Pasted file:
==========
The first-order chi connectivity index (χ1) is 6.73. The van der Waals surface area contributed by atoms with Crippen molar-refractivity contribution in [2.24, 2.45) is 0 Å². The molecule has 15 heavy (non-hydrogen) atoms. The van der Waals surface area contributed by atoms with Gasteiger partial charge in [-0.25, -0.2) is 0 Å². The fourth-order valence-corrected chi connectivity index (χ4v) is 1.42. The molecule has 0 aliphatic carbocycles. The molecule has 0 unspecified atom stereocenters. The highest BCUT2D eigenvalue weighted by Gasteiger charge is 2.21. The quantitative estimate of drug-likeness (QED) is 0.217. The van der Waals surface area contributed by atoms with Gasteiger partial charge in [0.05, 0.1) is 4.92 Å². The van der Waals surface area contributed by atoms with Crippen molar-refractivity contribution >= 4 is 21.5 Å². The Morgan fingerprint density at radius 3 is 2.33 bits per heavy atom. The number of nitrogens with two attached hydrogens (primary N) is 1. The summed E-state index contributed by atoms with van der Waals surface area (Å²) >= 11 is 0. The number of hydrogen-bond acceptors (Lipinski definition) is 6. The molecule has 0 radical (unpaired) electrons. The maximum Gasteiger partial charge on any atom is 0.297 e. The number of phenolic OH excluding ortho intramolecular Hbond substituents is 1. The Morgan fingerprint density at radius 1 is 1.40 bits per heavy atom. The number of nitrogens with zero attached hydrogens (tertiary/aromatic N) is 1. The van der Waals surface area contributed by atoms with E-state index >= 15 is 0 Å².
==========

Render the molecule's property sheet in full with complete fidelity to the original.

The first-order chi connectivity index (χ1) is 6.73. The van der Waals surface area contributed by atoms with Crippen molar-refractivity contribution in [2.24, 2.45) is 0 Å². The molecule has 15 heavy (non-hydrogen) atoms. The van der Waals surface area contributed by atoms with Gasteiger partial charge in [-0.25, -0.2) is 0 Å². The fourth-order valence-corrected chi connectivity index (χ4v) is 1.42. The molecule has 0 aliphatic carbocycles. The molecule has 0 unspecified atom stereocenters. The highest BCUT2D eigenvalue weighted by Gasteiger charge is 2.21. The quantitative estimate of drug-likeness (QED) is 0.217. The van der Waals surface area contributed by atoms with Gasteiger partial charge in [0.05, 0.1) is 4.92 Å². The van der Waals surface area contributed by atoms with Crippen molar-refractivity contribution >= 4 is 21.5 Å². The Morgan fingerprint density at radius 3 is 2.33 bits per heavy atom. The number of nitrogens with two attached hydrogens (primary N) is 1. The summed E-state index contributed by atoms with van der Waals surface area (Å²) >= 11 is 0. The number of hydrogen-bond acceptors (Lipinski definition) is 6. The molecule has 0 radical (unpaired) electrons. The maximum Gasteiger partial charge on any atom is 0.297 e. The number of phenolic OH excluding ortho intramolecular Hbond substituents is 1. The Morgan fingerprint density at radius 1 is 1.40 bits per heavy atom. The number of nitrogens with zero attached hydrogens (tertiary/aromatic N) is 1. The van der Waals surface area contributed by atoms with E-state index >= 15 is 0 Å².